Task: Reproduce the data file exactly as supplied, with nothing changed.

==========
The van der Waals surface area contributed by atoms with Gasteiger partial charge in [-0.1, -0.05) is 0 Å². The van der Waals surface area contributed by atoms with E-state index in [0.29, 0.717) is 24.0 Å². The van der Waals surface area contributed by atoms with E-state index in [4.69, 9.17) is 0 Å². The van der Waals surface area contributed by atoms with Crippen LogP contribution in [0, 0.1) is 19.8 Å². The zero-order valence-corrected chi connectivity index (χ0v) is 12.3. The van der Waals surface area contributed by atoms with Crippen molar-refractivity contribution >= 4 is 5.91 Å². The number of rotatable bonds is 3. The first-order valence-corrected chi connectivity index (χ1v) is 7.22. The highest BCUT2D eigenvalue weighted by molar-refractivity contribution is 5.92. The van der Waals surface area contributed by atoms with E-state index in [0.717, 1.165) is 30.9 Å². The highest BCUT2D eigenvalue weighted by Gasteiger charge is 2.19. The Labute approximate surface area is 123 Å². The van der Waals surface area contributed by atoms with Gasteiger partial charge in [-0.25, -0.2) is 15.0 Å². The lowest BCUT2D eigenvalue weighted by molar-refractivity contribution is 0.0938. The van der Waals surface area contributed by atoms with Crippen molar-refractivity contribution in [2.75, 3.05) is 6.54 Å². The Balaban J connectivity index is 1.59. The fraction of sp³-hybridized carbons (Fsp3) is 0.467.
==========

The van der Waals surface area contributed by atoms with Gasteiger partial charge in [-0.1, -0.05) is 0 Å². The van der Waals surface area contributed by atoms with E-state index in [0.29, 0.717) is 24.0 Å². The van der Waals surface area contributed by atoms with E-state index in [4.69, 9.17) is 0 Å². The van der Waals surface area contributed by atoms with Crippen LogP contribution in [0, 0.1) is 19.8 Å². The zero-order valence-corrected chi connectivity index (χ0v) is 12.3. The van der Waals surface area contributed by atoms with Crippen molar-refractivity contribution >= 4 is 5.91 Å². The number of rotatable bonds is 3. The first-order valence-corrected chi connectivity index (χ1v) is 7.22. The highest BCUT2D eigenvalue weighted by molar-refractivity contribution is 5.92. The van der Waals surface area contributed by atoms with E-state index in [0.717, 1.165) is 30.9 Å². The highest BCUT2D eigenvalue weighted by Gasteiger charge is 2.19. The Labute approximate surface area is 123 Å². The van der Waals surface area contributed by atoms with Gasteiger partial charge in [-0.25, -0.2) is 15.0 Å². The lowest BCUT2D eigenvalue weighted by molar-refractivity contribution is 0.0938. The van der Waals surface area contributed by atoms with Crippen molar-refractivity contribution in [2.75, 3.05) is 6.54 Å². The Balaban J connectivity index is 1.59. The fraction of sp³-hybridized carbons (Fsp3) is 0.467.